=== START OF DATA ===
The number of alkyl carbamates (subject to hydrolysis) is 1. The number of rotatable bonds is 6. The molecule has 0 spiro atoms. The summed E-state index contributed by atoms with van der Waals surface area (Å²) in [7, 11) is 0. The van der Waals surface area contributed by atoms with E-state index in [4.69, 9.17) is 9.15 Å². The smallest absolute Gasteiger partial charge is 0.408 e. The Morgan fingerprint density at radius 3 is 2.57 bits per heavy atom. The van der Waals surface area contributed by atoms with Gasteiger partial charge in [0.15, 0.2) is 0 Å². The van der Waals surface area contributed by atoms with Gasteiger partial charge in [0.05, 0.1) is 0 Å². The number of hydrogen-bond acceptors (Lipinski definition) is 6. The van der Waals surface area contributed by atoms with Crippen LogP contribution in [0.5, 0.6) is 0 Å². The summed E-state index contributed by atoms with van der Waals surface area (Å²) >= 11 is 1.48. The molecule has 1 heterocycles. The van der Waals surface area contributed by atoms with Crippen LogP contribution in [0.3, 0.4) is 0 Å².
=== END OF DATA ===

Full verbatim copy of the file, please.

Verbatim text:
The number of alkyl carbamates (subject to hydrolysis) is 1. The number of rotatable bonds is 6. The molecule has 0 spiro atoms. The summed E-state index contributed by atoms with van der Waals surface area (Å²) in [7, 11) is 0. The van der Waals surface area contributed by atoms with E-state index in [4.69, 9.17) is 9.15 Å². The smallest absolute Gasteiger partial charge is 0.408 e. The Morgan fingerprint density at radius 3 is 2.57 bits per heavy atom. The van der Waals surface area contributed by atoms with Gasteiger partial charge in [0.15, 0.2) is 0 Å². The van der Waals surface area contributed by atoms with Gasteiger partial charge in [0.05, 0.1) is 0 Å². The number of hydrogen-bond acceptors (Lipinski definition) is 6. The van der Waals surface area contributed by atoms with Crippen LogP contribution in [0.5, 0.6) is 0 Å². The summed E-state index contributed by atoms with van der Waals surface area (Å²) >= 11 is 1.48. The molecule has 1 heterocycles. The van der Waals surface area contributed by atoms with Crippen LogP contribution in [0.3, 0.4) is 0 Å².